Background and objective: Emerging evidence suggests a role for diet in multiple sclerosis (MS) care; however, owing to methodological issues and heterogeneity of dietary interventions in preliminary trials, the current state of evidence does not support dietary recommendations for MS. The objective of this study was to assess the efficacy of different dietary approaches on MS-related fatigue and quality of life (QoL) through a systematic review of the literature and network meta-analysis (NMA).
Methods: Electronic database searches were performed in May 2021. Inclusion criteria were (1) randomized trial with a dietary intervention, (2) adults with definitive MS based on McDonald criteria, (3) patient-reported outcomes for fatigue and/or QoL, and (4) minimum intervention period of 4 weeks. For each outcome, standardized mean differences (SMDs) were calculated and included in random effects NMA to determine the pooled effect of each dietary intervention relative to each of the other dietary interventions. The protocol was registered at PROSPERO (CRD42021262648).
Results: Twelve trials comparing 8 dietary interventions (low-fat, Mediterranean, ketogenic, anti-inflammatory, Paleolithic, fasting, calorie restriction, and control [usual diet]), enrolling 608 participants, were included in the primary analysis. The Paleolithic (SMD -1.27; 95% CI -1.81 to -0.74), low-fat (SMD -0.90; 95% CI -1.39 to -0.42), and Mediterranean (SMD -0.89; 95% CI -1.15 to -0.64) diets showed greater reductions in fatigue compared with control. The Paleolithic (SMD 1.01; 95% CI 0.40-1.63) and Mediterranean (SMD 0.47; 95% CI 0.08-0.86) diets showed greater improvements in physical QoL compared with control. For improving mental QoL, the Paleolithic (SMD 0.81; 95% CI 0.26-1.37) and Mediterranean (SMD 0.36; 95% CI 0.06-0.65) diets were more effective compared with control. However, the NutriGRADE credibility of evidence for all direct comparisons is very low because of most of the included trials having high or moderate risk of bias, small sample sizes, and the limited number of studies included in this NMA.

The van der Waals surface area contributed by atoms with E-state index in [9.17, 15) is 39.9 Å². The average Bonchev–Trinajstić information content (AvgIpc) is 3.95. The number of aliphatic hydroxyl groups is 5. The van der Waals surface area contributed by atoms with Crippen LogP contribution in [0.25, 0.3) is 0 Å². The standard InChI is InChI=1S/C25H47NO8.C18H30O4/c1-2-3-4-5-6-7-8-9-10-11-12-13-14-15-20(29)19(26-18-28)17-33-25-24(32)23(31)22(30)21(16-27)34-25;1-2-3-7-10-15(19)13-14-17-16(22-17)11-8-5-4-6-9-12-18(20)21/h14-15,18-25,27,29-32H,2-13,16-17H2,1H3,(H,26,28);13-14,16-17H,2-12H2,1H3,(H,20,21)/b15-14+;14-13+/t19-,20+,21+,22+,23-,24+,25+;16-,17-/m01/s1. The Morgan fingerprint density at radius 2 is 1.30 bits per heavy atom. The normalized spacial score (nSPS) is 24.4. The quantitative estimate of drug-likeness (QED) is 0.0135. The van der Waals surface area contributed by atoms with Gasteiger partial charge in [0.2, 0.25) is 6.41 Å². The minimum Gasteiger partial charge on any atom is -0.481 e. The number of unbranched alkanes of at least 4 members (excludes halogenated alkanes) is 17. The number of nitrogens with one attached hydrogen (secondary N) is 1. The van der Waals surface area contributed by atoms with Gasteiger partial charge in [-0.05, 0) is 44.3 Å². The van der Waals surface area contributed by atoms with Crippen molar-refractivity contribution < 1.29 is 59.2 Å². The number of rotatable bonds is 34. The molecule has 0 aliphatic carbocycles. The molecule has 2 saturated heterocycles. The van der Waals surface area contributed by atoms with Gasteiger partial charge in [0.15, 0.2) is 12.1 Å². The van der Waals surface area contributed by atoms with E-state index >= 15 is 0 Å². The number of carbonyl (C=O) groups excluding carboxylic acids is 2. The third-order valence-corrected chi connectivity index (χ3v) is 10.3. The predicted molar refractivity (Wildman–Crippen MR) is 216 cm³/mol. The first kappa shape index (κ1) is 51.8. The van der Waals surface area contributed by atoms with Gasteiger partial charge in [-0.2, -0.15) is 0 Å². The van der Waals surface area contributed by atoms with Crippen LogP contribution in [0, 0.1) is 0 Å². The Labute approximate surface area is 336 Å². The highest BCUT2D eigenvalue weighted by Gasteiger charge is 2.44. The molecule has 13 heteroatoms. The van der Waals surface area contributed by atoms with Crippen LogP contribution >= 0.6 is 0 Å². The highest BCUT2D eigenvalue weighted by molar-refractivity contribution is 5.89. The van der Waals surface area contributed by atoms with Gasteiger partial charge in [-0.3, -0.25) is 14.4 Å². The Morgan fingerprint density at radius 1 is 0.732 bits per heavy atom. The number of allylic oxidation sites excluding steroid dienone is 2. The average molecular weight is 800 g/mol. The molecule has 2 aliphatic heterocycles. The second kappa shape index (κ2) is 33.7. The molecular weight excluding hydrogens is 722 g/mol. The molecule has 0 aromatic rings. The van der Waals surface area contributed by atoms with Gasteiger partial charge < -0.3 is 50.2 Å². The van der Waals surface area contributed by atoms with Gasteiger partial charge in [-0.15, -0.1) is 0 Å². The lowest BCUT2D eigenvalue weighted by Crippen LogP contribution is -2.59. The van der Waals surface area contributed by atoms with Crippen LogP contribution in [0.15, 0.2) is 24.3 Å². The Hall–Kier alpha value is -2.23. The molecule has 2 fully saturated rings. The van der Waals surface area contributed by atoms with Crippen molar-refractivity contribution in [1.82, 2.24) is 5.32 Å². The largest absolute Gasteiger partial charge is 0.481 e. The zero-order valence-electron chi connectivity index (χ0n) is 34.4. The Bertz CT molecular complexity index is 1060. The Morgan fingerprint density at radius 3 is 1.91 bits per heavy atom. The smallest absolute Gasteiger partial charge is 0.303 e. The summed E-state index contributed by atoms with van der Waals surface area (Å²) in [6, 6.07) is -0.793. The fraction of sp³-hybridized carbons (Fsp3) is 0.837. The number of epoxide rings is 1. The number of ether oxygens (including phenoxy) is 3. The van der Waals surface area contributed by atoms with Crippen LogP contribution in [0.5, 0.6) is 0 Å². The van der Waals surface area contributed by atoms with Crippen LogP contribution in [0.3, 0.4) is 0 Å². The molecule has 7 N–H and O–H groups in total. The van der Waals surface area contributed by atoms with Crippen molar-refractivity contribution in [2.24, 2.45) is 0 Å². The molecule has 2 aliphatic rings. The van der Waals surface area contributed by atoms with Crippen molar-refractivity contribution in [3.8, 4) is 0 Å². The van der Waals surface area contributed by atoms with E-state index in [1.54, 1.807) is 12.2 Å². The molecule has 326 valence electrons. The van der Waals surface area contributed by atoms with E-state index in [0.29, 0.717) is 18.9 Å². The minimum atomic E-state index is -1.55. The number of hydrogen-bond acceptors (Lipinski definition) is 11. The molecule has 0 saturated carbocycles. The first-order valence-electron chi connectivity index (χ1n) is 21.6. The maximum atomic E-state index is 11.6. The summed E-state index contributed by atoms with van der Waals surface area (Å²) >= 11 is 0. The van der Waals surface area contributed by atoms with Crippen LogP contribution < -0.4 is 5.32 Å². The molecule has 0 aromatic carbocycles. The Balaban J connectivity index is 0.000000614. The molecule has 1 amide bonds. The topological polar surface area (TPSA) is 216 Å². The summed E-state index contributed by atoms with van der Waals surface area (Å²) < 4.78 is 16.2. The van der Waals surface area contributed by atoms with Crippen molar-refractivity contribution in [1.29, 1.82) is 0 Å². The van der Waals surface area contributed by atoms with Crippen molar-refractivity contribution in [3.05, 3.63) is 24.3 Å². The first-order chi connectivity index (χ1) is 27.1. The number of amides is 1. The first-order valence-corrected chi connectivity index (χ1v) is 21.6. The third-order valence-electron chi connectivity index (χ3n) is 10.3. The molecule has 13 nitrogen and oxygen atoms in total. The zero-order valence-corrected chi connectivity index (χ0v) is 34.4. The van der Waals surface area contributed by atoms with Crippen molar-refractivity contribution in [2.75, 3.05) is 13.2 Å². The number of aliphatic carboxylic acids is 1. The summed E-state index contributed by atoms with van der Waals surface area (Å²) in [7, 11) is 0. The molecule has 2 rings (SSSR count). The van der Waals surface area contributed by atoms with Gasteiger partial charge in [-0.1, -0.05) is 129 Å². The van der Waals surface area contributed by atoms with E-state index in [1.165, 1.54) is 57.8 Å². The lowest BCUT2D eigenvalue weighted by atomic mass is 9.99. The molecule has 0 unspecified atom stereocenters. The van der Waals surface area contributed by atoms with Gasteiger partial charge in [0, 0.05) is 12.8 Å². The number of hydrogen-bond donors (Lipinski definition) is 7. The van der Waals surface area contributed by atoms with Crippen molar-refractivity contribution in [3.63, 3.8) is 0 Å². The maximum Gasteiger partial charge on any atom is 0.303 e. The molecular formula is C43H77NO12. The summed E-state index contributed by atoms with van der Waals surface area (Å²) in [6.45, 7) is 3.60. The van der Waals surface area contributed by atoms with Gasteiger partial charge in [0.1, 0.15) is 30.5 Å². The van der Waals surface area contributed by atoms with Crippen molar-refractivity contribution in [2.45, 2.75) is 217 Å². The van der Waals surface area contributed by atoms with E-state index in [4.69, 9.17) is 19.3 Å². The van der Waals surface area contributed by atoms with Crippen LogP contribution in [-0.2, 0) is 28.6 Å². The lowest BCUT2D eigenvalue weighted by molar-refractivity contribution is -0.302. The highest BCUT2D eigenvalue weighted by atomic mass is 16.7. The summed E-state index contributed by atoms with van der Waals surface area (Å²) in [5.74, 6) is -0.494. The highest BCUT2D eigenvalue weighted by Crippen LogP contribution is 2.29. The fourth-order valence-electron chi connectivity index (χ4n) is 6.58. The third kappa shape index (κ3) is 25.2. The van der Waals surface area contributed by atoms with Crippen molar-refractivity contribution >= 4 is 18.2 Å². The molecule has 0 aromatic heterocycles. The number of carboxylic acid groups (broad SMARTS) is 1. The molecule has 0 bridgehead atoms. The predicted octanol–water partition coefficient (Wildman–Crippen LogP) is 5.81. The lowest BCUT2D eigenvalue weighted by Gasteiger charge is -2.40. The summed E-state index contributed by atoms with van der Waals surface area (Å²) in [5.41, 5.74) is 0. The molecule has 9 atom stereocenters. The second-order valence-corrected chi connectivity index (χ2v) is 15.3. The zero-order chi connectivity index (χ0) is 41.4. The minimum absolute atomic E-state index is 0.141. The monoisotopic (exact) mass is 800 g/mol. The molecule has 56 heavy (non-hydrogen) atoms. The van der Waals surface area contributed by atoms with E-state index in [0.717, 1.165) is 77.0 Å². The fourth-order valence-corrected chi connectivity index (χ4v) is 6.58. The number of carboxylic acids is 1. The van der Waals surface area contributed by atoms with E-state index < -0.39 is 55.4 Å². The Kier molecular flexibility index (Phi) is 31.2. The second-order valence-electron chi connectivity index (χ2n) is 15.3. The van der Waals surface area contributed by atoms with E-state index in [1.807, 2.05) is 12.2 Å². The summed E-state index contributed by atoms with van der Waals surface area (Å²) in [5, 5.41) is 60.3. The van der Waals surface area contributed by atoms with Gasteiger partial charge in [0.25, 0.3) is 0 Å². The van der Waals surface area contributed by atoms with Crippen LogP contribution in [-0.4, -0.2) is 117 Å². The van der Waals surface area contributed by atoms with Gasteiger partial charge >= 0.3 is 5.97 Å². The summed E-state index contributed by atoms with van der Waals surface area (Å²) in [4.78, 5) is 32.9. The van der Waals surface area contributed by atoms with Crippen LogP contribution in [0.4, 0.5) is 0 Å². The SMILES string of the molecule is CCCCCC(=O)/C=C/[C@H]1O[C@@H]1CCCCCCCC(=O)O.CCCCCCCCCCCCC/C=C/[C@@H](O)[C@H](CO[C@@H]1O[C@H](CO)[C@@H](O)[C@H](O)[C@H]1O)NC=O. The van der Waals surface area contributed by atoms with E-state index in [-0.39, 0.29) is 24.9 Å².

Discussion: Several dietary interventions may reduce MS-related fatigue and improve physical and mental QoL; however, because of the limitations of this NMA, which are driven by the low quality of the included trials, these findings must be confirmed in high-quality, randomized, controlled trials.
© 2022 American Academy of Neurology.
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